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Satyajit Ray, Rabindranath Tagore, and The Home and the World : Indian Nationalist History and Colonial/Postcolonial Perspectives in Film and Fiction

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In the history of British imperialism in India (1757-1947), Bengal occupies a special place. Earliest exposed to post-Enlightenment culture of European modernity primarily through Western education, Bengal was the vanguard of most literary, artistic, and radical political and social movements in India for at least one hundred years. The western educated colonial Bengali elite or the bhadralok,1 who usually led the movements was, as a group, highly politicized and ardent nationalists. This elite was also sensitive to the orientalist claims of India's classical past, and was especially mindful of Bengal's cultural aspirations and achievements, in which literature and the arts enjoyed a privileged place.2 Indeed, the average Bengali's traditional passion for literature and politics even today (generally speaking) colors the attitude to the sister arts, especially cinema. Such an attitude is inscribed in the culture's tacit recognition of the symbiotic weave between literature, politics, and film. One consequence has been that since the "talkie" period of Indian cinema (which began roughly around the early 1930s), the Bengali art film has been particularly dependent upon literature for its themes, characters, and plots. The novels of such eminent late nineteenth and early twentieth century Bengali writers as Bankimchandra Chatterjee, Saratchandra Chatterjee, and Rabindranath Tagore, along with popular contemporary fiction, have often provided (and continue to provide) sources of fictional material for the Bengali filmmakers.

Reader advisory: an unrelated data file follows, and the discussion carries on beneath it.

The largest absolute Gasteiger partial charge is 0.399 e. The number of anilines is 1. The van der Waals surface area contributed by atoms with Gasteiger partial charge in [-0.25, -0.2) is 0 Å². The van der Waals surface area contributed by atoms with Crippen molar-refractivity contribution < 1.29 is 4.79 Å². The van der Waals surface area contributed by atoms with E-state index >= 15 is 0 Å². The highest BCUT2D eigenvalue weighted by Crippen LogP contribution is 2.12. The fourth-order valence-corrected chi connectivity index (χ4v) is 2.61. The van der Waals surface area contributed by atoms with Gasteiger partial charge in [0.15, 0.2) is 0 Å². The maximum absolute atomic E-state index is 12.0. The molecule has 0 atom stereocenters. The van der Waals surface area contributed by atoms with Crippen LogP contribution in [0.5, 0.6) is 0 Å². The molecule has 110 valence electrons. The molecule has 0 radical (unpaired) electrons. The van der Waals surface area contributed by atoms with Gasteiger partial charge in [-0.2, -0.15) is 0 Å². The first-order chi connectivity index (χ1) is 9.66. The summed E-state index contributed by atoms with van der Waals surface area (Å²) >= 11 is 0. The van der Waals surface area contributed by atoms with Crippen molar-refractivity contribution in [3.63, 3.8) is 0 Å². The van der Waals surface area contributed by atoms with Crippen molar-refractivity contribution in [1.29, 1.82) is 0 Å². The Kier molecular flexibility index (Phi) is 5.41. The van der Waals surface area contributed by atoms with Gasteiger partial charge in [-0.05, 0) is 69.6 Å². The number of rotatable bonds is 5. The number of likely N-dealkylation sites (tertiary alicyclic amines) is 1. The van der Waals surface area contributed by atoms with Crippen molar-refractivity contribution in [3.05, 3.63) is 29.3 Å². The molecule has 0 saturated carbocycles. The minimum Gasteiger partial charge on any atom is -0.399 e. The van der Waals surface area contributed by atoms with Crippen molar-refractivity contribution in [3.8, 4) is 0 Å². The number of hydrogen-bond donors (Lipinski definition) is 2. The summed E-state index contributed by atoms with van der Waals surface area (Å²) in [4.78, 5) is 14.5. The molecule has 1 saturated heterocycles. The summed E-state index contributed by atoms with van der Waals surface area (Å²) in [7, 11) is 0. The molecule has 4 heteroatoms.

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Keywords: Bengal; British imperialism; Indian cinema; The Home and the World; colonial perspectives; fiction; postcolonial perspectives

Document Type: Research Article

Affiliations: Georgia Southern University

Publication date: 1998-03-01

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  • Asian Cinema is a seminal journal, which has been published since 1995 by the Asian Cinema Studies Society under the stewardship of Professor John Lent. From 2012 Asian Cinema will be published by Intellect as part of our Film Studies journal portfolio. The journal currently publishes a variety of scholarly material - including research articles, interviews, book and film reviews and bibliographies - on all forms and aspects of Asian cinema. The journal's broad aim is to advance understanding and knowledge of the rich traditions of the various Asian cinemas, thereby making an invaluable contribution to the field of Film Studies in general.
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